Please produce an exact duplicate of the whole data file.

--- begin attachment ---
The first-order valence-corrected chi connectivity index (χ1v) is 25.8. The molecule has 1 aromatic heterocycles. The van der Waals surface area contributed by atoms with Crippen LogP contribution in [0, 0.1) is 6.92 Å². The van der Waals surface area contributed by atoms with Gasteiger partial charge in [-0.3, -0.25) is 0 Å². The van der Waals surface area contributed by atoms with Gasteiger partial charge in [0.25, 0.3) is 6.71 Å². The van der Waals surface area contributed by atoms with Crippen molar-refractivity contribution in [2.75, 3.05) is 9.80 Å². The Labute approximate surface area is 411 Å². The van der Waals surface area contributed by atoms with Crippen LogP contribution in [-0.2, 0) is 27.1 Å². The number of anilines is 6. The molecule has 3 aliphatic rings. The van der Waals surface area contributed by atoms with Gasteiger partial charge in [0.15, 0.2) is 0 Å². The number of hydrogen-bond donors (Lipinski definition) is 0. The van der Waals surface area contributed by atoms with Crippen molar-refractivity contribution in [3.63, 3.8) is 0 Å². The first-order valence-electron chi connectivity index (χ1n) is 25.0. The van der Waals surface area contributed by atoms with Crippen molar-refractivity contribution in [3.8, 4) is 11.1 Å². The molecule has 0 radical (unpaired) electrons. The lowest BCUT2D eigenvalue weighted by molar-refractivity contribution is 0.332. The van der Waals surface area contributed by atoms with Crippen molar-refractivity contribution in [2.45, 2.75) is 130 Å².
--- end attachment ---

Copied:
The first-order valence-corrected chi connectivity index (χ1v) is 25.8. The molecule has 1 aromatic heterocycles. The van der Waals surface area contributed by atoms with Crippen LogP contribution in [0, 0.1) is 6.92 Å². The van der Waals surface area contributed by atoms with Gasteiger partial charge in [-0.3, -0.25) is 0 Å². The van der Waals surface area contributed by atoms with Gasteiger partial charge in [0.25, 0.3) is 6.71 Å². The van der Waals surface area contributed by atoms with Crippen molar-refractivity contribution in [2.75, 3.05) is 9.80 Å². The Labute approximate surface area is 411 Å². The van der Waals surface area contributed by atoms with Crippen LogP contribution in [-0.2, 0) is 27.1 Å². The number of anilines is 6. The molecule has 3 aliphatic rings. The van der Waals surface area contributed by atoms with Gasteiger partial charge in [0.15, 0.2) is 0 Å². The number of hydrogen-bond donors (Lipinski definition) is 0. The van der Waals surface area contributed by atoms with Crippen molar-refractivity contribution in [3.63, 3.8) is 0 Å². The first-order valence-electron chi connectivity index (χ1n) is 25.0. The van der Waals surface area contributed by atoms with Crippen molar-refractivity contribution in [3.8, 4) is 11.1 Å². The molecule has 0 radical (unpaired) electrons. The lowest BCUT2D eigenvalue weighted by molar-refractivity contribution is 0.332. The van der Waals surface area contributed by atoms with Crippen molar-refractivity contribution in [2.45, 2.75) is 130 Å².